By Alka Tripathy-Lang and Wendy Bohon
In 1928, Japanese seismologist Kiyoo Wadati published a series of papers in which he demonstrated that in Japan, some earthquakes occurred deep below Earth’s crust, tracing an incline under the island chain. The significance of this plane of earthquakes extending to such great depths would not be known for another 40 years, when scientists formulated the theory of plate tectonics.
Today, we know that the earthquakes Wadati successfully located demarcate the locations of tectonic plates that are diving into subduction zones, into Earth’s mantle. Geologists call these planes of earthquakes Wadati-Benioff zones, so named after Wadati’s contributions, as well as observations made by Hugo Benioff of earthquakes occurring on planes dipping away from other Pacific trenches, like the Aleutian trench in Alaska.
Alaska has very high rates of seismcity, accompanied by some of the world’s most impressive volcanoes. Both phenomena result from the Pacific plate plunging below Alaska, along the Aleutian trench. Although the Wadati-Benioff zone in south-central Alaska clearly appears when seismologists plot past quakes, its continuation to the east—closer to Canada—is less certain. In this region, the Wrangell volcanic field contains some of the largest continental volcanoes, which presents a perplexing problem: does the magma feeding these volcanoes result from subduction, or are other processes afoot that could explain the maybe-missing Wadati-Benioff zone?
A pair of recently published companion papers in Journal of Geophysical Research: Solid Earth explores this and other questions using densely spaced seismic stations. In these papers, the authors found evidence for different Wadati-Benioff zones that display complex geometries, while also imaging the subducting slab in detail beneath Southcentral Alaska.
Because seismic instrumentation throughout Alaska has—in the past—been sparse, seismologists installed a temporary array of closely-spaced sensors to try to better capture the geometry of the Wadati-Benioff zone beneath the Wrangell volcanic field. Data from these 34 IRIS/PASSCAL broadband seismometers of the Wrangell Volcanic and Lithospheric Fate (WVLF) deployment, along with stations from the Transportable Array in Alaska and permanent stations of the Alaska Earthquake Center, allowed a group of scientists led by doctoral student Kiara Daly, of Cornell University to detect earthquakes in a zone known for low rates of seismicity.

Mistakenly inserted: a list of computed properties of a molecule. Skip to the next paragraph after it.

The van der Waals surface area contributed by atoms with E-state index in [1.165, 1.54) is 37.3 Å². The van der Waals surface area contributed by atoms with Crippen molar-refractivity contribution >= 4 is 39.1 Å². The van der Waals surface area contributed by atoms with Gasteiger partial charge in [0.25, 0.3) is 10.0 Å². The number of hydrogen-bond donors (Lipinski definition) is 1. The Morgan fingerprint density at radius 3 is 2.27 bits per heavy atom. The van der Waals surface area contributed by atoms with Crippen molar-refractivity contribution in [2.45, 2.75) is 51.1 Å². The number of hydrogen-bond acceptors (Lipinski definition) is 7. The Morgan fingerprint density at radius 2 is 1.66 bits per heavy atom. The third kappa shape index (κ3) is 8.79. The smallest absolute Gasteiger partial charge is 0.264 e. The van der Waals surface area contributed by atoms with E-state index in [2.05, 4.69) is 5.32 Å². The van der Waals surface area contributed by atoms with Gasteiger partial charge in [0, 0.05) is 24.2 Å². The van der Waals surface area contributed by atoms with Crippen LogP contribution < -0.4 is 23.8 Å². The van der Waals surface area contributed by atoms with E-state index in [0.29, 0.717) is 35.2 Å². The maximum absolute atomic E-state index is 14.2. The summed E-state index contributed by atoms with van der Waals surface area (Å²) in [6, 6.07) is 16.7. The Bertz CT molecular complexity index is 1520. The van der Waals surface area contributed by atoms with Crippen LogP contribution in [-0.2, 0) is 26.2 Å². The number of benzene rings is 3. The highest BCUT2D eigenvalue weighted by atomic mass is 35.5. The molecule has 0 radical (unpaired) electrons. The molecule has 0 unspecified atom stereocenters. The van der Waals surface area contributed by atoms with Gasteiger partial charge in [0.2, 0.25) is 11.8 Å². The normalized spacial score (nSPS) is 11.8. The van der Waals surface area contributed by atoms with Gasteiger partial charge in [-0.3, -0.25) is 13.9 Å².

Daly and her coauthors increased the number of detected earthquakes and better pinpointed their locations, thanks to the closely-spaced instrumentation. With these data that tripled the number of earthquakes detected at depths greater than 40 kilometers, they tracked the subducting slab directly below the Wrangell volcanic field to a depth of about 100 kilometers, suggesting a link between subduction and the prolific volcanoes in this part of Alaska that was previously hidden because of insufficient instrumentation.
In the second paper, led by Michael Everett Mann, formerly a doctoral student at Cornell University and now a postdoc at Brown University, the team of scientists used the same data plus additional seismic datasets to image the subducting Yakutat terrane, which is an oceanic plateau—a large, relatively flat, high-standing feature on the seafloor produced by an outpouring of basalt. This chunk of ocean floor and its underlying rocks collided with the North American tectonic plate millions of years ago, and continues to jam the subduction zone today because of its immense thickness. By imaging this feature, Mann and colleagues found that the Yakutat terrane subduction zone runs nearly continuously for more than 450 kilometers, with a clearly delineated fault zone down to depths between 40 to 45 kilometers. Deeper into the mantle, complexities arise.